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My paternal Ukrainian grandparents immigrated before (my grandfather) and after WW1 (my grandmother). When I researched my family history, documentation didn’t always agree with family story. What should I believe, the documentation or the story? In this blog post, I outline some of the conflicting types information that I came across.
I’ve met a number of people who’ve learned that, unbeknownst to them, their grandfathers had families in both Canada and the old country. In one case, the secret was only revealed when the grandfather passed away, when they found old letters. I suspect it was much easier to hide such truths many decades ago; now we have DNA testing and potential revelations of many more uncomfortable truths. Be careful what you ask for.
Family story indicates my 26-year-old grandfather wanted to avoid conscription by the Austrian army. He arrived in Winnipeg in May 1914, just months before WWI started. Even so, the concept of an oncoming war was uncertain at the time. A stronger motivation for my grandparents was the possibility of creating a better life for their family in Canada. Yes, in all likelihood he’d already performed the mandatory three-year service 19-year-olds were obligated to undertake in the Austro-Hungarian Empire. I’ve since read it was common for young Ukrainian men to want to avoid conscription: they knew there’d be a good chance they’d become cannon fodder.
Family story indicates our grandparents owned a farm near Polonia, Manitoba for a short time. Someone even suggested they knew the land location. Local residents mentioned to me that settlers in this area were primarily Polish, not Ukrainian, although there were a few of the latter. Land in the area had already been taken up and farmed before my grandparents arrived. Just a few months ago, a friend spent some time investigating land titles in the Rural Municipality; no records were found for my grandfather in the Polonia area but she found records of a person by the name of William Nikoluk (and the Confederation Life Association Company of Winnipeg, a financing company) who owned a farm just east of Eden, Manitoba between the years 1926 and 1933. The land location was the SW ¼ of 24-26-15.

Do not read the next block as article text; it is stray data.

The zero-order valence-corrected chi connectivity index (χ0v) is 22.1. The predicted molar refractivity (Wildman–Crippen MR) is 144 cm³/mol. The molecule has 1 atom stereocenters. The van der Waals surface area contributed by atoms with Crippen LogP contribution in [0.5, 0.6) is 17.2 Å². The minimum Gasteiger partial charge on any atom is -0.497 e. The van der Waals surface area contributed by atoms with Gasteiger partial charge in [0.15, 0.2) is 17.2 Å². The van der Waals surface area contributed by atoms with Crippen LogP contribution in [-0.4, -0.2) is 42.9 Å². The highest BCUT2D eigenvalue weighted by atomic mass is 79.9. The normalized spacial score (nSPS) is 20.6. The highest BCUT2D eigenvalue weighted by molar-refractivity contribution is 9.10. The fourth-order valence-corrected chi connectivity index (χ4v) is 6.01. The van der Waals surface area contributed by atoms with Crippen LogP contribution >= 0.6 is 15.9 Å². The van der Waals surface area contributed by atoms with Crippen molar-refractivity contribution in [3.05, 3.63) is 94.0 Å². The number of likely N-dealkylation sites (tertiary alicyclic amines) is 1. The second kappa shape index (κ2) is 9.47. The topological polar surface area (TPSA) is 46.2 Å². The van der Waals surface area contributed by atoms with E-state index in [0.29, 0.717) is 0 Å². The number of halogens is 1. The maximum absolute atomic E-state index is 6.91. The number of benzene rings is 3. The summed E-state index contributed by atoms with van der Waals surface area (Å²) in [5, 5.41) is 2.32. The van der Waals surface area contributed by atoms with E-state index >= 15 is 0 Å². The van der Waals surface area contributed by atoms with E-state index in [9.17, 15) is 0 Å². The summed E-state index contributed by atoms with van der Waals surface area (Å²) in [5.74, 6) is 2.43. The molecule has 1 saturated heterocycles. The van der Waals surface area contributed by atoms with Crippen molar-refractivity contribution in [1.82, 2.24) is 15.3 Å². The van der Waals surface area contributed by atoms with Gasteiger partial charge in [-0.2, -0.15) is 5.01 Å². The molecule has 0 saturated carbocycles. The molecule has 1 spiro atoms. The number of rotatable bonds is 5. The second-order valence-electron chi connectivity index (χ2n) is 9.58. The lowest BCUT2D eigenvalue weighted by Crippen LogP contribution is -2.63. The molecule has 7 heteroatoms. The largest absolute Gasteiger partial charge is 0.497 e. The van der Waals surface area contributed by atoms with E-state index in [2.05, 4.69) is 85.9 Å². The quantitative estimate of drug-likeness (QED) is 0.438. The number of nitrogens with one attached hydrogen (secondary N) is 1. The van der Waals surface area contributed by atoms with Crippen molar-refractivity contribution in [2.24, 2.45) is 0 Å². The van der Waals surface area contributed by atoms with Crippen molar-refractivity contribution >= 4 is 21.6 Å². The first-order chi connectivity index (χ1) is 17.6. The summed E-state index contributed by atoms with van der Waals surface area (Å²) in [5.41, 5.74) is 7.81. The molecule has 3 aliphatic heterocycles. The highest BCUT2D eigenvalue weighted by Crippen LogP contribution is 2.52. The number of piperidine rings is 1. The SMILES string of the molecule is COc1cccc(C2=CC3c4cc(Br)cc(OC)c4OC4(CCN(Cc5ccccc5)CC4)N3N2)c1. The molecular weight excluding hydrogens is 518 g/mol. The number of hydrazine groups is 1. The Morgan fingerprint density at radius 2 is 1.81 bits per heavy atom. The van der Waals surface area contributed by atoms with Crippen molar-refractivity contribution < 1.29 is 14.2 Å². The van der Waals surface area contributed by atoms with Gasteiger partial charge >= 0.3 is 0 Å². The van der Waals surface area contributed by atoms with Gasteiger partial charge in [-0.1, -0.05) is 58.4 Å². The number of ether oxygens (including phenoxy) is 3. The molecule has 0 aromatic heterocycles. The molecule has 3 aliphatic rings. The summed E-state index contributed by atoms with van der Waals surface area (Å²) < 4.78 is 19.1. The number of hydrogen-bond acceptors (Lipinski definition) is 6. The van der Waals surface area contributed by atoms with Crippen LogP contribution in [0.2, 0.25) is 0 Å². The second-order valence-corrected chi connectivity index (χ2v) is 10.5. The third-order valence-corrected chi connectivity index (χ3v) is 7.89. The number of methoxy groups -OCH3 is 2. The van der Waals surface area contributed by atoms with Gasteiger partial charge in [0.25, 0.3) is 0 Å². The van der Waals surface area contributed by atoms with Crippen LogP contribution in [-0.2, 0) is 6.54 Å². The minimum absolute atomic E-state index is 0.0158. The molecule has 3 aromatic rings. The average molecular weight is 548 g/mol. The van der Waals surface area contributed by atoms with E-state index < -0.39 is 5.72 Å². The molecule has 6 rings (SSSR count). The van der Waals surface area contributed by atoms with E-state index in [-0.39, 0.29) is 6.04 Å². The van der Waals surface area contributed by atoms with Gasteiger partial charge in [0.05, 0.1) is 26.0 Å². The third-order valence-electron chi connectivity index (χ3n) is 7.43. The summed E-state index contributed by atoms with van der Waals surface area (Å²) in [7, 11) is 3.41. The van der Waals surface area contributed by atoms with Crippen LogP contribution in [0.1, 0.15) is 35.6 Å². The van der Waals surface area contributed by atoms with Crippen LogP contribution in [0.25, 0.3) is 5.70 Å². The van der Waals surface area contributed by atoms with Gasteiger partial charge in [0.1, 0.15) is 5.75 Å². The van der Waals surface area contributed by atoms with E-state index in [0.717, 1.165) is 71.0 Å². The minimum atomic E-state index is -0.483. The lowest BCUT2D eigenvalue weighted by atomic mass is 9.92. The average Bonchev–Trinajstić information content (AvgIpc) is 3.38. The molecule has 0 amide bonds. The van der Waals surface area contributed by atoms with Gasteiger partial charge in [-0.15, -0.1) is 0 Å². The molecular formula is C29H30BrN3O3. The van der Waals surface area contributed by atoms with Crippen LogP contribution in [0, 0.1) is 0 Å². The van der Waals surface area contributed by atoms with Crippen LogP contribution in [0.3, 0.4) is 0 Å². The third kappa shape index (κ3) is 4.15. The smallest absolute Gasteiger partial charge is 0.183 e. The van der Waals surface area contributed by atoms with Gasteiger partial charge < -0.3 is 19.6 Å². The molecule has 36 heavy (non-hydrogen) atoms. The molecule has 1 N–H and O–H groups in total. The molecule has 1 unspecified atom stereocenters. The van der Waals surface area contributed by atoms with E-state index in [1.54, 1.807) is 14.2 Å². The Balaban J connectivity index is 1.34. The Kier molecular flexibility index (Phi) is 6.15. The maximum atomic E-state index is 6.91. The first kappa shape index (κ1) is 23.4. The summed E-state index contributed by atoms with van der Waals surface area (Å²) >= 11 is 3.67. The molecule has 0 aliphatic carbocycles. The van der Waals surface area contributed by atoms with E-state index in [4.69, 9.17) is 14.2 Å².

My grandfather did become known as William Nykoluk after he came to Canada. Misspellings (or different spellings) of Ukrainian names were common. I’m thinking the chance of there being two Wasyl/William Nykoluks in the area at the same time are close to nil.
Family story indicates my grandfather was the only son in his family; his parents had suffered the loss of a number of children in the late 1800’s. Yes, child and mother mortality in Galicia during that time was very high (Martynowych, 1991). I have been asked whether there might be a possibility my grandfather may have left family behind? About a year and a half ago, one of my cousins hired a Ukrainian genealogist to search family records in our ancestral village. And yes, Church records indicated this story was true. The genealogist provided scans of Church death records of my grandfather’s siblings (including cause of infant deaths – including smallpox) along with present-day photos of their grave markers.
TRUE OR FALSE?